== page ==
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Navajo Nation In Jeopardy of Losing Unspent Housing Money

The Navajo Nation is sounding the alarm about federal legislation that could cost the tribe $81 million this year in funds for housing projects.
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The Navajo Nation is sounding the alarm about federal legislation that could cost the tribe $81 million this year in funds for housing projects, if Congress approves it as written.

Congressman Steve Pearce (R-N.M.) introduced H.R. 360, the Native American Housing Assistance and Self-Determination Reauthorization Act of 2015, on January 14, after previous versions of the bill failed to make it to the Senate floor. The Navajo Nation Council passed a resolution in early February declaring an emergency over the potential loss of housing funds that the bill proposes.

“Pearce’s bill for the most part is very good and the Navajo Nation supports it, said Carolyn Drouin, attorney for the Navajo Nation Office of the President and Vice President. But she says there is one section that is “troublesome for the Nation:” Section 302, which seeks to rein in funds carried over year to year when they’re not spent. The current version of H.R. 360 specifies that carry-over funds for each tribe will be limited to three times that tribe’s yearly funding allocation. Under the provision, the Navajo Housing Authority would lose $81 million in housing funds this year alone, which would then be redistributed to other tribes, said the Navajo Housing Authority’s CEO, Aneva Yazzie.

The Navajo resolution acknowledges that the Native American Housing Assistance and Self-Determination Act of 1996 (NAHASDA) has done much to address housing needs in Indian country, by eliminating red tape to allow for housing development on tribal lands, and establishing the Indian Housing Block Grant as a source of funds for housing and housing-related infrastructure in Indian and Alaska Native communities. Since its passage, more than 110,000 homes have been built across Indian country and tens of thousands of Native people have received home loans, rental assistance, and financial literacy training, among other benefits, according to the resolution.

The Navajo Nation has been aware of the need to reduce carry-over funds, but it was hamstrung for years by the Bennett Freeze, a federal moratorium on building in one of the parts of the reservation most in need of infrastructure and homes. President Barack Obama lifted the decades-long freeze in 2009, but it took time for the Nation to forge ahead with building plans – partly because once it started, it was stymied by lawsuits by grassroots groups over how to proceed. Finally, in 2011, the Navajo Housing Authority made a reservation-wide needs assessment that identified a need for 50,445 homes. In 2012, it enacted a five-year plan to bring down the balance of its unspent Indian Housing Block Grant funds. In the first two years, the Nation has spent $288 million to build 580 new housing units, modernize 964 older units, develop 16 group homes and acquire three housing units for people with disabilities.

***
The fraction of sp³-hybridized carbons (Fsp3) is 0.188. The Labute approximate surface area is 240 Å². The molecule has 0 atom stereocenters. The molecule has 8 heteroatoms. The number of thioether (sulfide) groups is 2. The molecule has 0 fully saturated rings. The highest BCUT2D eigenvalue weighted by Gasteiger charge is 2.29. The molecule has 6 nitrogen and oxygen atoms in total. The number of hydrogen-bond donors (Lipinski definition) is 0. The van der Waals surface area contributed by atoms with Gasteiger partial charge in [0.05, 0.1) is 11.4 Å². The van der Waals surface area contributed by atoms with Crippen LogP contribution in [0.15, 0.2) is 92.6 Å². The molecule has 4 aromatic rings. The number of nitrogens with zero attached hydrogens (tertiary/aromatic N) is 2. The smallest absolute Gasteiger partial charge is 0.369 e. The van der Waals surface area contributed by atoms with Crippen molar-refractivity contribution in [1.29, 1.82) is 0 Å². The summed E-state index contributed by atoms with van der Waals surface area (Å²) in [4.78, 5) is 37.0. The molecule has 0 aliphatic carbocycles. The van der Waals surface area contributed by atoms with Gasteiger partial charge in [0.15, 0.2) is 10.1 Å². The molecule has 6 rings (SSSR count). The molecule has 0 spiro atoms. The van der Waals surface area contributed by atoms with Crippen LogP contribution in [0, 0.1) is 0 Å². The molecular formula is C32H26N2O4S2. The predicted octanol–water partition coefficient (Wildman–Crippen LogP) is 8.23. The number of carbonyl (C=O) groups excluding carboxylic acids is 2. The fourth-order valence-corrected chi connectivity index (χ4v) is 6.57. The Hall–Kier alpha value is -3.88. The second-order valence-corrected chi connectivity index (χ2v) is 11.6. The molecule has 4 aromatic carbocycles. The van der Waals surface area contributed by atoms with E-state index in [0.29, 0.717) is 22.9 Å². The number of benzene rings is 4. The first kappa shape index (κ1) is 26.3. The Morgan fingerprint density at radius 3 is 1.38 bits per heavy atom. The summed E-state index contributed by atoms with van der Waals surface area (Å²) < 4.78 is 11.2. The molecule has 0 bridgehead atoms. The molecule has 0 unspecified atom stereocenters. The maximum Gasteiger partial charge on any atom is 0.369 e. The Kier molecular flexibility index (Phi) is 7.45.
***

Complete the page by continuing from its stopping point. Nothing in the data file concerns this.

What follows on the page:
RELATED: Bennett Freeze Residents: Politicians Want to Wash Their Hands of Problems

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“The Navajo Nation has needs all across the Nation,” said Navajo Nation House Speaker LoRenzo Bates. “We have an unemployment rate in excess of 60 percent. We lack infrastructure. When you lack infrastructure, the housing needs and the economic development needs of the Nation cannot move forward. Those are the beginning steps to move in the direction of solving some of the social ills of the Navajo Nation.”

In its February 11 resolution, the Navajo Nation Council also noted that the Nation is not a member of the Native American Indian Housing Council and the National Congress of American Indians, both of which have publicly expressed their support for the NAHASDA bill.

“The Navajo Nation is not a part of the NCAI organization, but Congress often goes to them for a view on Native American matters,” said Council Delegate Leonard Tsosie, who represents the chapters of Baca/Prewitt, Casamero Lake, Counselor, Littlewater, Ojo Encino, Pueblo Pintado, Torreon and Whitehorse Lake. “In this case, they have a conflict of interest because they stand to gain from their opposition to the Navajo Nation” when the Nation’s funds are distributed among other tribes, he said.

Although NCAI spokeswoman Sarah Beccio, Pueblo of Isleta, declined to comment on the Navajo position specifically, she confirmed NCAI’s support of the bill. The NCAI urged “swift passage of legislation” in a resolution predating last year’s failed Congressional efforts to do so. And in a report to the NCAI 2015 Executive Council Winter Session, NCAI Executive Director Jacqueline Pata, Tlingit, said the NAHASDA reauthorization is a major focus for the organization this year. “Our resolutions don’t support or oppose any specific bill,” she added. “[O]ur efforts go towards reauthorization of NAHASDA so housing authorities can have the certainty they need in meeting the housing needs of members.”

Press officials on Congressman Pearce's staff declined to answer questions about the Navajo concerns for this story.

Drouin, the Navajo Nation attorney, said the solution for maintaining the Nation’s ongoing housing efforts is simple: let the Navajo Nation finish out its five-year spend-down plan.

“What the Nation is asking is basically for Congress to take that section, Section 302, and change the effective date from 2015 to 2018,” she said.